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As you can see it’s toasted,


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the magnets however are just fine, a few scuff marks and one small chip.

I’ve organised another stator/core from Kingspan Wind who have been extremely helpful with this and other matters in the past. A far cry from the way Proven Energy dealt with their customers latterly. From what I can gather most of the staff are the same, Kingspan obviously have a better ‘customer care ethic’ than the previous management.

Fancy the life ‘off grid’

Well, that’ll be me neighbours in ‘Number 3’ now for over a year.


They’ve done loads of work on the croft whilst   Donnie Macleod of DDK design and Billy Shanks of Shanks Plumbing and Renewables have done loads of work on the house to make it suitable for letting. So the ‘wee hoose’ that was my home for over a quarter of a century is now available for let I could fancy a holiday there myself Smile Nicky, Maya and Mary can be contacted on 01478 660 375 or emailed at

February 5, 2016

More ‘chuckies’

Filed under: daily doings, shed/house — Tags: — lifeattheendoftheroad @ 12:12 am

Well this is gonna be quick, almost 23:30 and with a few ‘G & T’s’ down my neck after a couple of hours watching the ‘one eyed monster’ I’m wrecked. Sure, I don’t usually drink gin or watch TV but I’m kinda getting into it these days. That’ll be the telly and not the ‘mothers ruin’. I’m so chuffed with the new hoose that I’ve taken to ‘veg’ing’ out on George in front of the box. Well, if you’ve paid almost £4K for a hand made sofa you’d be wanting to enjoy it hey . George will be our Chesterfield couch and I gotta say he’s awesome Smile The gin, well that’s just a bottle we had left after Christmas, hic.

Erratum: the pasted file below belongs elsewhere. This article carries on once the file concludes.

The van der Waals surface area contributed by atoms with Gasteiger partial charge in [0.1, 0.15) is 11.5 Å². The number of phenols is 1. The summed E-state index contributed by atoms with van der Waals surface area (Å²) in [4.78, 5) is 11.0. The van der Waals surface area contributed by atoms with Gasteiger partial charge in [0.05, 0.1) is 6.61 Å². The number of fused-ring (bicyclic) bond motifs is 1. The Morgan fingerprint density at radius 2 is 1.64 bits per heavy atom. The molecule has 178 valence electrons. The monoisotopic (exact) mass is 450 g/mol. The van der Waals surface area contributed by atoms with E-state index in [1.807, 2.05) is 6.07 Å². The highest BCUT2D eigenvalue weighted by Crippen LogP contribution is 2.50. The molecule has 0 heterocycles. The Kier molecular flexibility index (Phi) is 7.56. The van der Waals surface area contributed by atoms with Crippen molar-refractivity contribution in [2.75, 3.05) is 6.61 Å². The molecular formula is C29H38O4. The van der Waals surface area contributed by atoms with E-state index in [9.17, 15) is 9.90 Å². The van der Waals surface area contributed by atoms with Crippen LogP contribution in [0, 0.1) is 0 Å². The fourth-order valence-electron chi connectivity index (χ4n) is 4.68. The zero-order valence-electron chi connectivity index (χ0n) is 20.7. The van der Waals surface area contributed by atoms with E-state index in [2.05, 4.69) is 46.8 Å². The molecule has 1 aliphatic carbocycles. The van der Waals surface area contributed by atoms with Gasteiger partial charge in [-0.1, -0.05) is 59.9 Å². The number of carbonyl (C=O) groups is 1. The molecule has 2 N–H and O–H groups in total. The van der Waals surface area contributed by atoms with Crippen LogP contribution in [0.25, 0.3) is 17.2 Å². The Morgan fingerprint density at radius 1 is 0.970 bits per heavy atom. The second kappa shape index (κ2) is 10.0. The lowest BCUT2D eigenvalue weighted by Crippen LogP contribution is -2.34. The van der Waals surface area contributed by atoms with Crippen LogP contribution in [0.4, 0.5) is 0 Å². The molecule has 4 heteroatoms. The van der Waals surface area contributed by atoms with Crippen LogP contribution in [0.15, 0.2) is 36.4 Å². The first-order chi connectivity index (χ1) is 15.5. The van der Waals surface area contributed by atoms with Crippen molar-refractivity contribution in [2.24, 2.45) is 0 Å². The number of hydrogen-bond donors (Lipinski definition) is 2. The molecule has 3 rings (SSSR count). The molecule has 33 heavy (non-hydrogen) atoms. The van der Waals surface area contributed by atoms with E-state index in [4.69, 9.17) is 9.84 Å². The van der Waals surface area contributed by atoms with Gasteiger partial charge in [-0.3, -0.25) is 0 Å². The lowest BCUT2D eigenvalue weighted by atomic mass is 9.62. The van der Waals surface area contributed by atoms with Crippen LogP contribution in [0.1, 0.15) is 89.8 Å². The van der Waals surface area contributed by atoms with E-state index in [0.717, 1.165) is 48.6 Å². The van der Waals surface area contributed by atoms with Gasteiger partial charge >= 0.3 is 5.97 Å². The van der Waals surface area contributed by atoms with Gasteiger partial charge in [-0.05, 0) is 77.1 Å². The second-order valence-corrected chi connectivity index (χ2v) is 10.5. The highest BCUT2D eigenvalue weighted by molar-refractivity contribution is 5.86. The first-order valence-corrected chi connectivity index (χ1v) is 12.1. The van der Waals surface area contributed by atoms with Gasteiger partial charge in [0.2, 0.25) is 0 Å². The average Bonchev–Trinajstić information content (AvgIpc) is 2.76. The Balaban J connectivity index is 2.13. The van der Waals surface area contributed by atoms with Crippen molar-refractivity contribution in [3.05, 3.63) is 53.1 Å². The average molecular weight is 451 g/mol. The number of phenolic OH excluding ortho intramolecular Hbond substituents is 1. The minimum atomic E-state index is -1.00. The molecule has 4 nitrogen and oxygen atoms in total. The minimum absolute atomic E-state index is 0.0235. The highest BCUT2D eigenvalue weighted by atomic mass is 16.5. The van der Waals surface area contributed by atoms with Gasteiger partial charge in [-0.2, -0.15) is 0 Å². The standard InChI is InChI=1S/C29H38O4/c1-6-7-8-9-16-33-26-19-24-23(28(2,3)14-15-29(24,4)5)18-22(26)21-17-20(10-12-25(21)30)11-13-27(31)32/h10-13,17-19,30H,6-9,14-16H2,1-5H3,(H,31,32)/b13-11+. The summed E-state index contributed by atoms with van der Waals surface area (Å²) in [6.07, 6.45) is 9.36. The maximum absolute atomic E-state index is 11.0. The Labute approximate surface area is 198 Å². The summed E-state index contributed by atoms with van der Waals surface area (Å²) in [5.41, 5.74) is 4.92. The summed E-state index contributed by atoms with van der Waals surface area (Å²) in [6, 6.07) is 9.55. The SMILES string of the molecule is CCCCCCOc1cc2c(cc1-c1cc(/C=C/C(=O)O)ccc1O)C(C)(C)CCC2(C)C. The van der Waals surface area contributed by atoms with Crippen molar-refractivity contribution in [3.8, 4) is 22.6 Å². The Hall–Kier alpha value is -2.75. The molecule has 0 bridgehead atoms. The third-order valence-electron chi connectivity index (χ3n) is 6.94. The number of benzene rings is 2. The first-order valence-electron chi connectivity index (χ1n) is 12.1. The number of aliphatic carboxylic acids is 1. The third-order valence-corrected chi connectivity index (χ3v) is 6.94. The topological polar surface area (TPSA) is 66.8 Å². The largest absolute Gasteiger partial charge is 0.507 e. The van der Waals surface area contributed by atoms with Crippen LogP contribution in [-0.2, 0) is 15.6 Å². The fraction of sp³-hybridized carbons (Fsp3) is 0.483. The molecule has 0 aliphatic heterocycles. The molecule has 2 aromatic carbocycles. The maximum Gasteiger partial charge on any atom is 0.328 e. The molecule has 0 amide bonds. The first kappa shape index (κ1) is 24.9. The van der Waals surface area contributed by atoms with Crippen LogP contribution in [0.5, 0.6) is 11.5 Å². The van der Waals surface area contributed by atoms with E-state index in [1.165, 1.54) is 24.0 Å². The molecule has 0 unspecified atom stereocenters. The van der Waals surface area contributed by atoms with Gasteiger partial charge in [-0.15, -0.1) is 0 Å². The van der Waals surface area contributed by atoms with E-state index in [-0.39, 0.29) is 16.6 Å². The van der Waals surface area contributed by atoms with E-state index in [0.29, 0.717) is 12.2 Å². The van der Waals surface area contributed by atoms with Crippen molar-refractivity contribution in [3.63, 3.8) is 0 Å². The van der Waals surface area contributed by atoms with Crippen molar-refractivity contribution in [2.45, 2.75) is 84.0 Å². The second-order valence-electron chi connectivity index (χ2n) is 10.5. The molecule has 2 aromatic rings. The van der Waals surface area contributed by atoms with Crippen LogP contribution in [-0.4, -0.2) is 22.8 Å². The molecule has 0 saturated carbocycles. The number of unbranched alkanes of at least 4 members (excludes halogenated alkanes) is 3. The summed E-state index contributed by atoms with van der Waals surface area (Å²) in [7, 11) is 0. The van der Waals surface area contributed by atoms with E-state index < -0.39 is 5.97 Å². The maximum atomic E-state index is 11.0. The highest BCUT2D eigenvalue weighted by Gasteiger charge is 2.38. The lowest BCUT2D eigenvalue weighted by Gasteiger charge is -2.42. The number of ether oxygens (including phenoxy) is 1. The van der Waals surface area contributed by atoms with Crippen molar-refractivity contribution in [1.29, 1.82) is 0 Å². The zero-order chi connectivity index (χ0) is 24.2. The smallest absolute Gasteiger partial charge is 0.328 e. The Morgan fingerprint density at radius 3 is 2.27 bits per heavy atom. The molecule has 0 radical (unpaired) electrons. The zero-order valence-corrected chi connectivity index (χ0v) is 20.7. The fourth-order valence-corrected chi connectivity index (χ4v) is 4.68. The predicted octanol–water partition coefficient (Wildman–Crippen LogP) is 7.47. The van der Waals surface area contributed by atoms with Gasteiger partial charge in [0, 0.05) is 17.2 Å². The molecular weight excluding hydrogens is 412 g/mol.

Another early start, this time to catch a dentists appointment in Kyle by way of the Sconser quarry.

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The trailer I recently bought off Lachie doing sterling work carrying two tons of 20mm chips. Though when I say ‘bought’ I use that term loosely as I’ve not actually paid for it yet, sorry mate, just not had chance to get to the bank. Though judging by recent reports from relatives and friends, if you’re in the ‘Royal’ people just hack into your account and help themselves any way. No shit, two folk I know have been fleeced recently by the Royal Bank of Scotland security being compromised.

After filling the trailer I deposited it back at the ferry terminal

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next to this beast, which looked like it could have contacted Mars so that ET could ‘phone home’. Dunno what it was doing but seven hours later it was still running unattended in the Sconser car park. I’m guessing it was an essential communication link for all the engineers on Raasay trying to fix the chaos left by Henry. Again, speaking to other people, we got off lightly at the ‘north end’. Folk at the south end of Raasay lost TV’s, fridges, routers, computers, phones, thermostats and a hundred and one other random bits of electronics.

That done I headed towards the mainland to visit the dentist and my mum.

040216 005 The lorry was blown off the A87. Picture by Donald Cameron

There was a set of temporary lights at the scene of the Co Op lorry ‘incident’ at Drum na Cloiche form a couple of days ago.

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Later on it was back home to spread the ‘chuckies’ and then a few hours working on the Subaru.


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As you can see the rear CV joint oil seal mating surface was pure wrecked. This had allowed water into the bearings and that was what had worn them out. To save the expense and availability of a new joint I repaired it with a stainless steel sleeve.

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Called and Speedi Sleeve these just press on over the damaged area and allow a new oil seal to form a perfect seal.


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OK, it’s still very much ‘work in progress’ Smile